The Harlem Renaissance was a cultural movement that spanned the 1920s and 1930s. At the time, it was known as the "New Negro Movement", named after the 1925 anthology by Alain Locke...

 and continuing into the 1960s, many African-American writers, including James Weldon Johnson
James Weldon Johnson
James Weldon Johnson was an American author, politician, diplomat, critic, journalist, poet, anthologist, educator, lawyer, songwriter, and early civil rights activist. Johnson is remembered best for his leadership within the NAACP, as well as for his writing, which includes novels, poems, and...

, Langston Hughes
Langston Hughes
James Mercer Langston Hughes was an American poet, social activist, novelist, playwright, and columnist. He was one of the earliest innovators of the then-new literary art form jazz poetry. Hughes is best known for his work during the Harlem Renaissance...

, Richard Wright
Richard Wright (author)
Richard Nathaniel Wright was an African-American author of sometimes controversial novels, short stories, poems, and non-fiction. Much of his literature concerns racial themes, especially those involving the plight of African-Americans during the late 19th to mid 20th centuries...

, and James Baldwin
James Baldwin (writer)
James Arthur Baldwin was an American novelist, essayist, playwright, poet, and social critic.Baldwin's essays, for instance "Notes of a Native Son" , explore palpable yet unspoken intricacies of racial, sexual, and class distinctions in Western societies, most notably in mid-20th century America,...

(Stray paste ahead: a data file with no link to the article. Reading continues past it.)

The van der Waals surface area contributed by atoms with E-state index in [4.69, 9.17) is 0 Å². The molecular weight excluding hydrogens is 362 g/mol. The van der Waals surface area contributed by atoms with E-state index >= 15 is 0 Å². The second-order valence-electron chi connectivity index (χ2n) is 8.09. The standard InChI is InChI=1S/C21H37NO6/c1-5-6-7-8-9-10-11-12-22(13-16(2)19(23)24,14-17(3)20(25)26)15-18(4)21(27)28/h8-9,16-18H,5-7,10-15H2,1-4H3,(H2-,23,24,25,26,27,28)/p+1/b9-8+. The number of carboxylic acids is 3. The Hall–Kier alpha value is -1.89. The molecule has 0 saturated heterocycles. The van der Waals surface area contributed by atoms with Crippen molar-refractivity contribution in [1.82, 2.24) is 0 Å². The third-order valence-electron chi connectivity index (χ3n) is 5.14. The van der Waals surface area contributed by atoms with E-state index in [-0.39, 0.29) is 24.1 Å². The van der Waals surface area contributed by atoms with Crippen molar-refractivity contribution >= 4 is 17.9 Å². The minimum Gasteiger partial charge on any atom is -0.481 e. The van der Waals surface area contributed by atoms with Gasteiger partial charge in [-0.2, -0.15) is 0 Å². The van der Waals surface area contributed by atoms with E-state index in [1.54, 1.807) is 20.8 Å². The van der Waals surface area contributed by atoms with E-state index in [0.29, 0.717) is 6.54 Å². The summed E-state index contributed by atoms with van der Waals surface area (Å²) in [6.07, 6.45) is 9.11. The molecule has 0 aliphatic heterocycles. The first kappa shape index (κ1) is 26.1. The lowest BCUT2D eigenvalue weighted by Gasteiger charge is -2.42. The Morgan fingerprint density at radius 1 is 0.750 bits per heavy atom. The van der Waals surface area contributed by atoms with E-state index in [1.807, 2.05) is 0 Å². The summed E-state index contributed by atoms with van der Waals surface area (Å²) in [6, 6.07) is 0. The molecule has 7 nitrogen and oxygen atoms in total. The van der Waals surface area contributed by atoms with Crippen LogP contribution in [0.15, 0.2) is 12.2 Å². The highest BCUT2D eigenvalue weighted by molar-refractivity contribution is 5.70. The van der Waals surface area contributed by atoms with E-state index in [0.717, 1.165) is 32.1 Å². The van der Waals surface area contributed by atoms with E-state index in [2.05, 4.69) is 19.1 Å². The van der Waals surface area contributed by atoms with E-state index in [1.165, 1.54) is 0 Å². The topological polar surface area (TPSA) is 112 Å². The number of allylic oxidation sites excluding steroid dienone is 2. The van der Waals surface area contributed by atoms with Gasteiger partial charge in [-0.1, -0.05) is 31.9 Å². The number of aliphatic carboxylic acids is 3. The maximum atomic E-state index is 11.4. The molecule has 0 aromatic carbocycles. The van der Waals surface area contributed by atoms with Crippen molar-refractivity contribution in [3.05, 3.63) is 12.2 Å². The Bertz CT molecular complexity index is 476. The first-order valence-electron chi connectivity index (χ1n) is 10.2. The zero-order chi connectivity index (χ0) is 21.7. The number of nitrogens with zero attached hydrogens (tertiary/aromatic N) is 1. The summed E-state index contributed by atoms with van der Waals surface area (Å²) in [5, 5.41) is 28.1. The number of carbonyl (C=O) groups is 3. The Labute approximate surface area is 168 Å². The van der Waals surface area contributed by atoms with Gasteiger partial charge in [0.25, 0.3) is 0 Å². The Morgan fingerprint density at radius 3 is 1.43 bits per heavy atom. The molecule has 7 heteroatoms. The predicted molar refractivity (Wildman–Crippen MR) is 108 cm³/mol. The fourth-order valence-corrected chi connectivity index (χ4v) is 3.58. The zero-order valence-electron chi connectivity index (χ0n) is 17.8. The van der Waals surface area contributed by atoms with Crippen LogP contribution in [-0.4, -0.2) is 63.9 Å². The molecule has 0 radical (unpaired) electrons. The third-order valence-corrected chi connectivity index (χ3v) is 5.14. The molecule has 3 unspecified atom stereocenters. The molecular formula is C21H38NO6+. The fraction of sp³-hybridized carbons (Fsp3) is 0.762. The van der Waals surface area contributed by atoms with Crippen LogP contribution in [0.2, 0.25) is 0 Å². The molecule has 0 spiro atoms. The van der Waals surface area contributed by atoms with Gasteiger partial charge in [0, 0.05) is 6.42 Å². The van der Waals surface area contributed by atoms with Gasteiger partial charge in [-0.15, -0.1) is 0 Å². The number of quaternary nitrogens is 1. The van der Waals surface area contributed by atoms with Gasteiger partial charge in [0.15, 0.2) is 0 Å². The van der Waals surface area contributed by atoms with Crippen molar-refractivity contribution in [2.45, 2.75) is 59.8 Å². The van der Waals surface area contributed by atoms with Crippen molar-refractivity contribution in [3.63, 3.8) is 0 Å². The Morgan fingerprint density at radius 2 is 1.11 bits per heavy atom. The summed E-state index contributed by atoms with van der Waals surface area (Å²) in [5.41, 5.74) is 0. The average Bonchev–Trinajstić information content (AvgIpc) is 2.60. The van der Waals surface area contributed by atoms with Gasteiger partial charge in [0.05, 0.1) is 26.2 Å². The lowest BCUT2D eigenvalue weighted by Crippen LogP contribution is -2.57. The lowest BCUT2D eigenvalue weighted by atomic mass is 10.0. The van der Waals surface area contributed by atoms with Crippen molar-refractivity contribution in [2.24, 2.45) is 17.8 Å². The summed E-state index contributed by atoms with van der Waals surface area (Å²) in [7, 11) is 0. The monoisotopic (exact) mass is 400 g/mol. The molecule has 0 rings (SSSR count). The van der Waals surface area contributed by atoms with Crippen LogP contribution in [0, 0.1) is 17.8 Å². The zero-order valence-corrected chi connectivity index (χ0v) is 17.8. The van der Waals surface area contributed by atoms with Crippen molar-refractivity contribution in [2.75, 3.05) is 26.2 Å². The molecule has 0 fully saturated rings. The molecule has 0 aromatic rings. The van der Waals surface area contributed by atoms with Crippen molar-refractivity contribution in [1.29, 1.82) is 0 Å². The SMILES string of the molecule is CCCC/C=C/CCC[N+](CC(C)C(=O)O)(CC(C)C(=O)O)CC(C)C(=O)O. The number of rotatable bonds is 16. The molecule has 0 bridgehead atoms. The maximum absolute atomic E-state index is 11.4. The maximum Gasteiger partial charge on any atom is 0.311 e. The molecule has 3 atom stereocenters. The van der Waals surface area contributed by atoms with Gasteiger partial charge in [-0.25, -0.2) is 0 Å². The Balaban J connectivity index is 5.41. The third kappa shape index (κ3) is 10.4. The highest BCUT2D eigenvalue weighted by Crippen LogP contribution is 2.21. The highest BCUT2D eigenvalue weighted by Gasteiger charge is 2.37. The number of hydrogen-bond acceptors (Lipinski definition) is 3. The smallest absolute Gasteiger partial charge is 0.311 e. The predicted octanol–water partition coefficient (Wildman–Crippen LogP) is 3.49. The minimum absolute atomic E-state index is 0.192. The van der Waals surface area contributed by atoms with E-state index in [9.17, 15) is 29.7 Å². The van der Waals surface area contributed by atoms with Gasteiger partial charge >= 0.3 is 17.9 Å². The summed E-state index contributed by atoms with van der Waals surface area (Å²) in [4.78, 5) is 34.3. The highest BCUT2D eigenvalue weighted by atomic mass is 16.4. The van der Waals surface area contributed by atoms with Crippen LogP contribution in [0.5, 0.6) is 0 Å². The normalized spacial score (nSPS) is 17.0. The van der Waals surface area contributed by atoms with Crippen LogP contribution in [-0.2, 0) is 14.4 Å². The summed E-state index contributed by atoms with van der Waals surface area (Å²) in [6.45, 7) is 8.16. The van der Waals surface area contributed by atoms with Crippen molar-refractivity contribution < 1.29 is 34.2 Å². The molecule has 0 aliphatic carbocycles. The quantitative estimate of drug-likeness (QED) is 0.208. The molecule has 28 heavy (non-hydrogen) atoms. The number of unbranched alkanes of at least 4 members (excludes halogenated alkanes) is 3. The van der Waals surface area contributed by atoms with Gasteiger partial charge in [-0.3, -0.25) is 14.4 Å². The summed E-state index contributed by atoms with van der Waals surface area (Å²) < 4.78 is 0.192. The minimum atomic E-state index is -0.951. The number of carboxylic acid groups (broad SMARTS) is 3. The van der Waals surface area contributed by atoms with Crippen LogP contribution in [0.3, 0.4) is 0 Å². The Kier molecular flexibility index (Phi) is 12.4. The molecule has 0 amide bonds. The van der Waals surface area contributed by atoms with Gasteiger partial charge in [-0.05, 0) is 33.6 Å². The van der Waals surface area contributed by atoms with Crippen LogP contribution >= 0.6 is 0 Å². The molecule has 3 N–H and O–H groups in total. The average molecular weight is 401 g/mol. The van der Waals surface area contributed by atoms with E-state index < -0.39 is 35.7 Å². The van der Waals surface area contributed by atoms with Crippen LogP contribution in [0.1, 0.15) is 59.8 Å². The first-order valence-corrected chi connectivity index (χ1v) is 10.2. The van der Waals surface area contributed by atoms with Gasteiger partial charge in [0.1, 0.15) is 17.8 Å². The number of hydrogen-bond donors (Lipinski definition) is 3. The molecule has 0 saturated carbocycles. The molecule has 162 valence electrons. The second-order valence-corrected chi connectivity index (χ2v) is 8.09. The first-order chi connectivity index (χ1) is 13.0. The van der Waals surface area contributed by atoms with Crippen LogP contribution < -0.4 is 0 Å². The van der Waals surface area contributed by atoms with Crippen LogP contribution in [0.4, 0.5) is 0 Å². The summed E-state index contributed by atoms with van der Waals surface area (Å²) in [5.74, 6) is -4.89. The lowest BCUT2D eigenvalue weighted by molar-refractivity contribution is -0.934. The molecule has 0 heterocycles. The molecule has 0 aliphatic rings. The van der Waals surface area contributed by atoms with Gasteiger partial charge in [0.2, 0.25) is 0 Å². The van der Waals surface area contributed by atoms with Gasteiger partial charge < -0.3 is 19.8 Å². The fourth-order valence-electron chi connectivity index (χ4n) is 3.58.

argued forcefully against racism.

During the Civil Rights Movement
Civil rights movement
The civil rights movement was a worldwide political movement for equality before the law occurring between approximately 1950 and 1980. In many situations it took the form of campaigns of civil resistance aimed at achieving change by nonviolent forms of resistance. In some situations it was...

, Jim Crow laws
Jim Crow laws
The Jim Crow laws were state and local laws in the United States enacted between 1876 and 1965. They mandated de jure racial segregation in all public facilities, with a supposedly "separate but equal" status for black Americans...

 were repealed in the South and blacks finally re-won the right to vote in Southern states. U.S. Civil Rights movement leader Dr. Martin Luther King Jr. was an influential force, and his "I Have a Dream
I Have a Dream
"I Have a Dream" is a 17-minute public speech by Martin Luther King, Jr. delivered on August 28, 1963, in which he called for racial equality and an end to discrimination...

" speech is an exemplary condensation of his egalitarian ideology.

Anti-racism's influence


Egalitarianism has been a catalyst for feminism
Feminism
Feminism is a collection of movements aimed at defining, establishing, and defending equal political, economic, and social rights and equal opportunities for women. Its concepts overlap with those of women's rights...